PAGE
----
Valiant comics continues their resurgence after a very strong first issue of X-O Manowar, with an equally strong relaunch of Harbinger. Joshua Dysart is writing this new series, and if the first issue is any indication it appears that he has done his homework. I'm actually relieved that so far these books seem to be sticking fairly close to what worked, and made them so good when Valiant first arrived on the scene in the late 90's. Harbingers are a group of psionics of varying levels, some of whom are even latent. It's a very rare occurrence, but when a Harbinger first manifests, the very first, or Omega Harbinger, Toyo Harada senses it and immediately sends agents of the Harada foundation to collect them. Needless to say, this doesn't sit particularly well with the book's main character, teenager Peter Stancheck. I will admit that so far for new readers not a whole lot of this is clear right away, but this is just a first issue, and there's a lot of story to set up here. For those of us who fondly remember the original series, this new Harbinger is off to a very promising start.
A new anthology book! Woo! And Steve Niles is writing one of the stories! Double Woo! As has been stated previously, if Steve Niles has his name on it, consider me signed up. Creator Owned Heroes is a brand new series from Image, made up of two main stories, and lots of back-up material like interviews, previews, and such. Steve Niles' contribution is called American Muscle, and looks so far like some sort of post-apocalyptic road trip story, complete with raiders and mutants. Should be fun! The other story is Trigger Girl 6 by writers Jutin Gray and Jimmy Palmiotti, and artist Phil Noto, whose minimalistic style is one that I just so happen to dig. Not a lot of story to go along with Phil's art in this first issue, but from what I gathered it looks as if Trigger Girls are assassins that are either cloned or genetically enhanced in a lab of some sort, then programmed, and given a mission to carry out. In this issue, the Trigger Girl is sent to take down a Senator. The why's and whatnot aren't given, but so far so good. As stated, I love me an anthology book. Especially one that gives the spotlight to creator-owned properties from some of my favorite creators. Creator Owned Heroes is kinda like Dark Horse Presents, only $5 cheaper and with less content. The creators will rotate in and out as the stories end.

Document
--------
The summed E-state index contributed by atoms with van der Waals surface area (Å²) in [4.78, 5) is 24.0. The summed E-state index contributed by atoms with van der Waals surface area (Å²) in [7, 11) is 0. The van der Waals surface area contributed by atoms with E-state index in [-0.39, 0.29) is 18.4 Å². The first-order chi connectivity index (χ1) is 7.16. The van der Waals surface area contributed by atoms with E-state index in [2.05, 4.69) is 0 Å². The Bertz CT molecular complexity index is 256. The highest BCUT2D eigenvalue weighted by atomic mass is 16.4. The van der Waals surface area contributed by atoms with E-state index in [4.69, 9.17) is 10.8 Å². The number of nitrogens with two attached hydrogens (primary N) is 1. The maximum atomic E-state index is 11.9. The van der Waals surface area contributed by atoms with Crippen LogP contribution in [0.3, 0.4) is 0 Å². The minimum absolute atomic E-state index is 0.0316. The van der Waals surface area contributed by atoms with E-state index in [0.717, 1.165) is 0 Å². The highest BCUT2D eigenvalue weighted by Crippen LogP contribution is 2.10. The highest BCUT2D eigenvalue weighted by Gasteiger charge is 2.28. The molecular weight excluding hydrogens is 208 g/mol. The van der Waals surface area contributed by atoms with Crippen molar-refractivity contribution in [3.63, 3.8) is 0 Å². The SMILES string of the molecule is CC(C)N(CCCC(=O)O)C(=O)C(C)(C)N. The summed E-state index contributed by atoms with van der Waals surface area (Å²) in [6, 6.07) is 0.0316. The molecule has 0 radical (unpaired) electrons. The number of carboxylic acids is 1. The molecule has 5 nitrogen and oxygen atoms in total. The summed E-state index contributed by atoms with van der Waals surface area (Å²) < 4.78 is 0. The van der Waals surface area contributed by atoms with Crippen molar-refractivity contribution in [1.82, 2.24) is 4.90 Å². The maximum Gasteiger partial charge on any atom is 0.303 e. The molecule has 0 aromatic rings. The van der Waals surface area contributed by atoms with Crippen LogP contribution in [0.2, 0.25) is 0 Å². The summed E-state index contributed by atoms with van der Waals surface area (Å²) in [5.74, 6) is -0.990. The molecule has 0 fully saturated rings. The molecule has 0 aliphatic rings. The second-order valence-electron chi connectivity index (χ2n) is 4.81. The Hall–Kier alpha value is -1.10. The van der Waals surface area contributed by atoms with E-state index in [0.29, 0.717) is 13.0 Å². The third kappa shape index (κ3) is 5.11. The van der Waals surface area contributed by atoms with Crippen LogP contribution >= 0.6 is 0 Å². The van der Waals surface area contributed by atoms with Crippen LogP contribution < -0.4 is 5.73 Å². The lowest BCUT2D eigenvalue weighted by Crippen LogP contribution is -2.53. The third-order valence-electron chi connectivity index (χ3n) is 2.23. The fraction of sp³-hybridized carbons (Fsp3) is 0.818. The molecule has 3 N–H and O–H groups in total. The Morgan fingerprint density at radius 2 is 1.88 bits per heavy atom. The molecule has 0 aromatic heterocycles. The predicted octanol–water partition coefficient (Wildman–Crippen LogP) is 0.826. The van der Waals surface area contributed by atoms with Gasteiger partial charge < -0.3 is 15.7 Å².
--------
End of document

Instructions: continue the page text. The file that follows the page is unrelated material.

Now a little on Earth 2 #2, the infamous issue in which Golden Age Green Lantern, Alan Scott is officially introduced into the New 52, and is openly gay. Now, my personal feelings toward that particular issue aside, looking at this with as open of a mind as possible, I can't help myself, I don't like it. Not because I'm a huge Alan Scott fan, I'm not, but this just feels like a completely un-necessary publicity stunt, looking to cash in on a hot-button issue going on in the real world today. I see absolutely no point whatsoever in even bringing a SUPERHERO'S sexual orientation up to begin with, but in this book Alan Scott literally appears in about four panels before he's shown sucking face with another dude. It's a SUPERHERO COMIC BOOK, why don't we leave stuff like sexual orientation, regardless of what it is, for the mature titles out there, of which there are plenty. This is exactly the kind of thing I expect from Marvel, but not so much from DC, I'm honestly more disappointed than anything else. The irony of having a superhero whose weakness just so happens to be WOOD be an openly gay character is also not lost on me, but that's neither here nor there.
Off my nerd soapbox now though, I don't like it simply because it's being blown out of proportion. Lotta good stuff out this week just waiting to be read. Hit your local comic shops people!